A yak shaver's guide to upgrading Ghost from 0.5.9 to 0.11.3

This isn't so much a technical guide as it is me venting about my latest yak shave.

Ghost kept badgering me to update so I decided, what the hell, I'm bored, let's go.

  • Current version is 0.5.9, latest is 0.11.3, you need to do an intermediary update to 0.7.x.
  • wget 0.7.1, install it by manually copying and chowning files. Ponder why the maintainers don't have a script for this.
  • Run it, seems to work fine. On to the latest release I guess?
  • wget latest, do the copying dance again.
  • npm install fails because my node version is too old for Ghost. My blog server is running node v0.10. So yes, it is ancient.
  • apt-cache show nodejs has v0.6 as the latest available thing so that's a no-go.
  • Attempt to install node v7, get an error when piping curl to sudo bash (!) that my Ubuntu is too old.
  • Turns out I'm running 12.04. So yes, it is ancient.
  • Learn how to do a LTS upgrade on Ubuntu and succeed after 3 badgering curses prompts asking for explicit user confirmation about changing grub and various other arcane config files and a reboot.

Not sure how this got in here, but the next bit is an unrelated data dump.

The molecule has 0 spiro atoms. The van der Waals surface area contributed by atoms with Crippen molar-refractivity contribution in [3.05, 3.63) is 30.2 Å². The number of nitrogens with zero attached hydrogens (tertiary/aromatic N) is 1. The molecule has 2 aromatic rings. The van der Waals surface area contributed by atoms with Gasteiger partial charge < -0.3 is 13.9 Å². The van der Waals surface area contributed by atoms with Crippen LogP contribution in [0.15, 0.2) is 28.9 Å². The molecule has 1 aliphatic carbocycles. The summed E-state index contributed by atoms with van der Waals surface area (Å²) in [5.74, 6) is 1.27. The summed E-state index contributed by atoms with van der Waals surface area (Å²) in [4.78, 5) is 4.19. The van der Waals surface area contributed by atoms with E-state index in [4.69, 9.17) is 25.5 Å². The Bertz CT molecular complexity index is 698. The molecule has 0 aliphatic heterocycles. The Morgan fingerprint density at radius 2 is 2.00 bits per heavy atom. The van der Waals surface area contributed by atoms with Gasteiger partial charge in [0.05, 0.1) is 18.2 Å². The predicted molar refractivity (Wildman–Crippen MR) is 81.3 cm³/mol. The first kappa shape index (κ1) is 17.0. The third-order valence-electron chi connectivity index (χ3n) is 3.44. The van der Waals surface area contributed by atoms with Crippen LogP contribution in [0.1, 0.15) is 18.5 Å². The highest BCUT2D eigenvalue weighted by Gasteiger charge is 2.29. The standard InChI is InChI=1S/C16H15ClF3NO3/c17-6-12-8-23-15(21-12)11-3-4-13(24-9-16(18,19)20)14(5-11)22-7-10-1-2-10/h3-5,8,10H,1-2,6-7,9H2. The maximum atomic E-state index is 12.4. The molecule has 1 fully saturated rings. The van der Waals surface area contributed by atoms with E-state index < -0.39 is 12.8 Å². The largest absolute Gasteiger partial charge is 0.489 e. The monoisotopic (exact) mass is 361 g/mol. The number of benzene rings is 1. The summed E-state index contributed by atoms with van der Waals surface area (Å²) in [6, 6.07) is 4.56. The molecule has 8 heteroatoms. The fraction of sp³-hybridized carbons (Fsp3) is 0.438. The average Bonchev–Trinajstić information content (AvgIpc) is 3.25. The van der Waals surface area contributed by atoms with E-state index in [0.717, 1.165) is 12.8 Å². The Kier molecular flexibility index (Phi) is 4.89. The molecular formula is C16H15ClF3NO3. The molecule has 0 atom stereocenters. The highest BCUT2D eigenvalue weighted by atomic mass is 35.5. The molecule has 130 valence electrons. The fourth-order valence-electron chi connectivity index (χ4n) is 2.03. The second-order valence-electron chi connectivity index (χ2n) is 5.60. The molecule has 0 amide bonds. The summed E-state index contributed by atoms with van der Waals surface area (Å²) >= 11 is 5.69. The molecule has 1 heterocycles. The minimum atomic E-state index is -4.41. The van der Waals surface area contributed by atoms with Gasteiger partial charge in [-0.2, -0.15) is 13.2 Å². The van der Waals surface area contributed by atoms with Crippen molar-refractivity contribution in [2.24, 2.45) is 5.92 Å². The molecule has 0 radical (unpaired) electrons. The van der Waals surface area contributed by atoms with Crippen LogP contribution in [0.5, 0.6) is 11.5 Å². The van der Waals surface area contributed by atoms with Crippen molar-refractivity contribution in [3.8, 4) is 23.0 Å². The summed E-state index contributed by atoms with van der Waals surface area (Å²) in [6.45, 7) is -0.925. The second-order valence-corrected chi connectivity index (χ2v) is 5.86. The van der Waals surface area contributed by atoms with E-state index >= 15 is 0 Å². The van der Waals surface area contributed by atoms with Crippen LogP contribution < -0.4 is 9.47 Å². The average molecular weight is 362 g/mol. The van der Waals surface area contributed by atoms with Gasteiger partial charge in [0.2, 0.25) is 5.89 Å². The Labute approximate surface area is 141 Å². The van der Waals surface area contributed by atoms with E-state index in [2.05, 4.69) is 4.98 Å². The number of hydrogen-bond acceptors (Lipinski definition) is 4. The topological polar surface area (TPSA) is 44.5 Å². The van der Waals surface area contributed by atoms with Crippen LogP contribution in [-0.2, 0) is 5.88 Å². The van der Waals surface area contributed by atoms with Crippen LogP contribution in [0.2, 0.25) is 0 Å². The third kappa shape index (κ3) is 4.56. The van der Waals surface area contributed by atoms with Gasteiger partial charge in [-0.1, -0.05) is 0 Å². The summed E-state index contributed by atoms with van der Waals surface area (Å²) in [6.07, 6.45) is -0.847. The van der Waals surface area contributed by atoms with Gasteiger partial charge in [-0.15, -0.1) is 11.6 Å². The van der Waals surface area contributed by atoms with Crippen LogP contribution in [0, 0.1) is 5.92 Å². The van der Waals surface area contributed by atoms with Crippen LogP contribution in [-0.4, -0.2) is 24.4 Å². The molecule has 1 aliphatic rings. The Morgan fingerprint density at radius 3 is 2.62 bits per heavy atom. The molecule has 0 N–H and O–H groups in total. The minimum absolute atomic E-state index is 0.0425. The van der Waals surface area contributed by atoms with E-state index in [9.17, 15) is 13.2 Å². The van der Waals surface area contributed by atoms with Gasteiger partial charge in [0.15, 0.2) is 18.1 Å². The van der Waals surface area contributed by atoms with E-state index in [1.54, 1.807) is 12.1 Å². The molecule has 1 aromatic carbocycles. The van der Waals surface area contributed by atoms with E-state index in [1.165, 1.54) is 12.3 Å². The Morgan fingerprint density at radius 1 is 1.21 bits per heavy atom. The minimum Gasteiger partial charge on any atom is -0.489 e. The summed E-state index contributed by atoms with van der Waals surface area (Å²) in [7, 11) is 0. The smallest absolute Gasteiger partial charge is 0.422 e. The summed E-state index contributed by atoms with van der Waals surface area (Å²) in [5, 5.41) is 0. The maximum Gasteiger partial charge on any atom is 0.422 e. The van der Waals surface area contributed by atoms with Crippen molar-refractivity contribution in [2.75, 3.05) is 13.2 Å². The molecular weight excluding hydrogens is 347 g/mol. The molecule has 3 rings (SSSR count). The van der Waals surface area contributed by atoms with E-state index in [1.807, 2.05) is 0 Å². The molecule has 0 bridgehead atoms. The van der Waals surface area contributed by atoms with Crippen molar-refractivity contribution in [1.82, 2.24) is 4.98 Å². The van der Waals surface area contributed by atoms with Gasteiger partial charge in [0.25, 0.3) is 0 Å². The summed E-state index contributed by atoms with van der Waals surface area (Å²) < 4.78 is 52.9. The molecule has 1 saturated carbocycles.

• Run apt-cache show nodejs for giggles, now the latest one is v0.10.
  • Install node v7 successfully using their curl | sudo bash command. Eat your hearts out, security pundits.
  • npm install fails because my node version is too old. What?
  • node -v is still v0.10, node v7 was linked as nodejs.
  • I'm losing my patience.
  • sudo mv /usr/bin/node /usr/bin/oldnode
  • sudo ln -s /usr/bin/nodejs /usr/bin/node
  • npm install fails because my node version is too new. Ghost decided to only support LTS versions, and hard fails when you use a newer one.
  • Very long and drawn out sigh.
  • Add GHOST_NODE_VERSION_CHECK=false to my shell in the hope that Ghost will pick it up when running scripts. Nope.
  • Uninstall node v7.
  • Install node v6.9.
  • npm install fails because ENOMEM. My VPS is running 512MB RAM and doesn't have any swap.
  • Learn how to add and use a swapfile on Ubuntu.
  • npm install finally works and I'm running my blog again.

On the bright side, I learned two more things I'll probably never need again about Ubuntu.